I needed to develop an application that used the Java Stormpath SDK from behind a corporate proxy. The SDK has a Proxy class just for this purpose, but it doesn’t conform to the JavaBeans specification (a good explanation of which can be found here). The Proxy class has two constructors, both with arguments, and its fields are final. Because I’m using Apache Shiro and initialising the Stormpath client using a shiro.ini configuration file, I couldn’t see a way to set the Proxy on the ClientBuilder where it was needed.

I’m not sure whether this design is intentional or not. Maybe the Proxy class was created without much thought about Shiro integration. Maybe I’m missing something. But I can’t find any documentation about how to configure it without doing so in code.

I still needed a solution though…

Then I discovered Shiro’s JndiObjectFactory, which allows you to look up objects in JNDI from your shiro.ini. Using the approach I’ll explain below, I was able to use my system’s already configured Java proxy settings - if they are configured - but not have to change any code if I continue develop the application in a non-proxy environment, like at home.

First, I created an implementation of javax.naming.spi.ObjectFactory that returns a ClientBuilder.

class ClientBuilderFactory implements ObjectFactory {

     @Override
     public Object getObjectInstance(Object obj, Name name, Context nameCtx, Hashtable<?, ?> environment) throws Exception {

          ClientBuilder builder = new DefaultClientBuilder()
     
          String proxyHost = System.getProperty('http.proxyHost')
          if (proxyHost != null) {
               int proxyPort = Integer.parseInt(System.getProperty('http.proxyPort'))
               String proxyUser = System.getProperty('http.proxyUser')
               String proxyPassword = System.getProperty('http.proxyPassword')

               Proxy proxy = new Proxy(proxyHost, proxyPort, proxyUser, proxyPassword)
               return builder.setProxy(proxy)
          }
          return builder;
     }
}

The default ClientBuilder used by the stormpath sdk is com.stormpath.sdk.impl.client.DefaultClientBuilder, so we don’t reinvent the wheel there. Then we check for the http.proxyHost system property, which you typically set in JAVA_OPTS when you’re developing applications that need to talk to the outside world from behind a proxy. If it’s present, we create the Proxy object with the http.proxyPort, http.proxyUser and http.proxyPassword. Then set the proxy on the builder.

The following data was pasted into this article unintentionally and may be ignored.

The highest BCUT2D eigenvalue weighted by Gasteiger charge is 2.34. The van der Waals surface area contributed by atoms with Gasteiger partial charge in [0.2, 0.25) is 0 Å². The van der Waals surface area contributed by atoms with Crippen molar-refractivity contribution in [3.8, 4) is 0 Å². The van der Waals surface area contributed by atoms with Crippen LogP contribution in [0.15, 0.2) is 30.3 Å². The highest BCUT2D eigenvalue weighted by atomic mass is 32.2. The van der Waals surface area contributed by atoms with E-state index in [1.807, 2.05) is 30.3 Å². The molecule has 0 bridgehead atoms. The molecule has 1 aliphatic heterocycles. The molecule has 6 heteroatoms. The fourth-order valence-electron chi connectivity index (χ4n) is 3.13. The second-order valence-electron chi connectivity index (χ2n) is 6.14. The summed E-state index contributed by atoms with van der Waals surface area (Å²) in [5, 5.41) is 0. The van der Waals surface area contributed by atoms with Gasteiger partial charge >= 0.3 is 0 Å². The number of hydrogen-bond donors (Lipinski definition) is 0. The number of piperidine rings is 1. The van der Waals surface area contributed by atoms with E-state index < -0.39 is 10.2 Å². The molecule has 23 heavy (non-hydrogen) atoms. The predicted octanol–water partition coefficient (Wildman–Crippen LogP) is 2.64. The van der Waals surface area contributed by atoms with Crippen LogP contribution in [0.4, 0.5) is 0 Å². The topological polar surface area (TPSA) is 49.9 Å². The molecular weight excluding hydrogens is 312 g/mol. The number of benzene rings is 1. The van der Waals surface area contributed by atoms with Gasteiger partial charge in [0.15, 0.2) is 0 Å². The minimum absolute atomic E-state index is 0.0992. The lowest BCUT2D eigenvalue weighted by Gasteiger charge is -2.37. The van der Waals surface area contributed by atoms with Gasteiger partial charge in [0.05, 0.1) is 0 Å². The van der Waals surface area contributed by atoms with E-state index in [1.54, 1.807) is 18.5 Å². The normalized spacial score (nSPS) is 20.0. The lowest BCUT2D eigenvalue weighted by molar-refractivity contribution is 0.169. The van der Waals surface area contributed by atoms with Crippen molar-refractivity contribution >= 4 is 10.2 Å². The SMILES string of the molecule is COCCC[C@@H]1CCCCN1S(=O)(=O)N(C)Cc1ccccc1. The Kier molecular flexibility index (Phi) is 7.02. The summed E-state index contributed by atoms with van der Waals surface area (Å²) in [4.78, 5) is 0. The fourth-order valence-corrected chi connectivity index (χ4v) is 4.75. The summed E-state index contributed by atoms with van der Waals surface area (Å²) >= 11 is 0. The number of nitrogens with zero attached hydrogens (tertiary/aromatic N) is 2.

The beauty about this is that if there is no proxy argument set for the JVM, the ClientBuilder returned will be exactly the same as that which would have been created during shiro.ini initialisation.

Next, as per Tomcat’s documentation on adding custom resource factories, add the factory to your web application’s META-INF/context.xml:

<Resource name="ClientBuilder"
          auth="Container"
          type="com.stormpath.sdk.client.ClientBuilder"
          factory="com.awolski.accounts.stormpath.ClientBuilderFactory"
          singleton="true" />

Wire it up in your web.xml:

<resource-env-ref>
    <resource-env-ref-name>ClientBuilder</resource-env-ref-name>
    <resource-env-ref-type>com.stormpath.sdk.client.ClientBuilder</resource-env-ref-type>
</resource-env-ref>

And finally, using Shiro’s JndiObjectFactory in our shiro.ini, we set the stormpathClient’s clientBuilder to the one we created using our factory:

clientBuilder = org.apache.shiro.jndi.JndiObjectFactory
clientBuilder.resourceName = ClientBuilder
clientBuilder.resourceRef = true
...
stormpathClient = com.stormpath.shiro.client.ClientFactory
stormpathClient.clientBuilder = $clientBuilder

And that’s it, you’re Stormpath Client will execute its http requests using the proxy configured in your system. No need to add any other proxy settings to your application.